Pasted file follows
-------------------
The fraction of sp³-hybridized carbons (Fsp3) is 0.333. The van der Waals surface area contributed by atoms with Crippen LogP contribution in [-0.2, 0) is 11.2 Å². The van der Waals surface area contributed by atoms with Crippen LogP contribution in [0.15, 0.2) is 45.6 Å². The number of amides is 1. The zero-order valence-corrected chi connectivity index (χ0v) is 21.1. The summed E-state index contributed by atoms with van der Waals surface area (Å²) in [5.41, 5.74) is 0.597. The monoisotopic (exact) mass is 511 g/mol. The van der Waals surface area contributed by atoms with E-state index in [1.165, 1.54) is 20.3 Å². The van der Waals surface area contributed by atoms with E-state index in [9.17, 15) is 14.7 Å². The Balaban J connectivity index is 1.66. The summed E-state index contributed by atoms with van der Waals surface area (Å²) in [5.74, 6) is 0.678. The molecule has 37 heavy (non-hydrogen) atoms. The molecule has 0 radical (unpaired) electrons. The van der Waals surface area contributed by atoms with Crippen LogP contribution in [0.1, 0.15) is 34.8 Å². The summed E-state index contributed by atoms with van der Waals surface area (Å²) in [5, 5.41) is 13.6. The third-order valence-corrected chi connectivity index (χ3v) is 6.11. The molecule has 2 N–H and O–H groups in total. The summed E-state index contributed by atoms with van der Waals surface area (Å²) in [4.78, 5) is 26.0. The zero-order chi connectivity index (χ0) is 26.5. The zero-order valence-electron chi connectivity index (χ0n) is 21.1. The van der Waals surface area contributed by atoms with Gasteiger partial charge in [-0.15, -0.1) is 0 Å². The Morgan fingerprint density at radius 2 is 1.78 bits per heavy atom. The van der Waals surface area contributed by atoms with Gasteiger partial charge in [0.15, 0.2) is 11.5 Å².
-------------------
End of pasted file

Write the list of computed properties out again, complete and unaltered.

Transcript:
The fraction of sp³-hybridized carbons (Fsp3) is 0.333. The van der Waals surface area contributed by atoms with Crippen LogP contribution in [-0.2, 0) is 11.2 Å². The van der Waals surface area contributed by atoms with Crippen LogP contribution in [0.15, 0.2) is 45.6 Å². The number of amides is 1. The zero-order valence-corrected chi connectivity index (χ0v) is 21.1. The summed E-state index contributed by atoms with van der Waals surface area (Å²) in [5.41, 5.74) is 0.597. The monoisotopic (exact) mass is 511 g/mol. The van der Waals surface area contributed by atoms with E-state index in [1.165, 1.54) is 20.3 Å². The van der Waals surface area contributed by atoms with E-state index in [9.17, 15) is 14.7 Å². The Balaban J connectivity index is 1.66. The summed E-state index contributed by atoms with van der Waals surface area (Å²) in [5.74, 6) is 0.678. The molecule has 37 heavy (non-hydrogen) atoms. The molecule has 0 radical (unpaired) electrons. The van der Waals surface area contributed by atoms with Crippen LogP contribution in [0.1, 0.15) is 34.8 Å². The summed E-state index contributed by atoms with van der Waals surface area (Å²) in [5, 5.41) is 13.6. The third-order valence-corrected chi connectivity index (χ3v) is 6.11. The molecule has 2 N–H and O–H groups in total. The summed E-state index contributed by atoms with van der Waals surface area (Å²) in [4.78, 5) is 26.0. The zero-order chi connectivity index (χ0) is 26.5. The zero-order valence-electron chi connectivity index (χ0n) is 21.1. The van der Waals surface area contributed by atoms with Gasteiger partial charge in [-0.15, -0.1) is 0 Å². The Morgan fingerprint density at radius 2 is 1.78 bits per heavy atom. The van der Waals surface area contributed by atoms with Gasteiger partial charge in [0.15, 0.2) is 11.5 Å².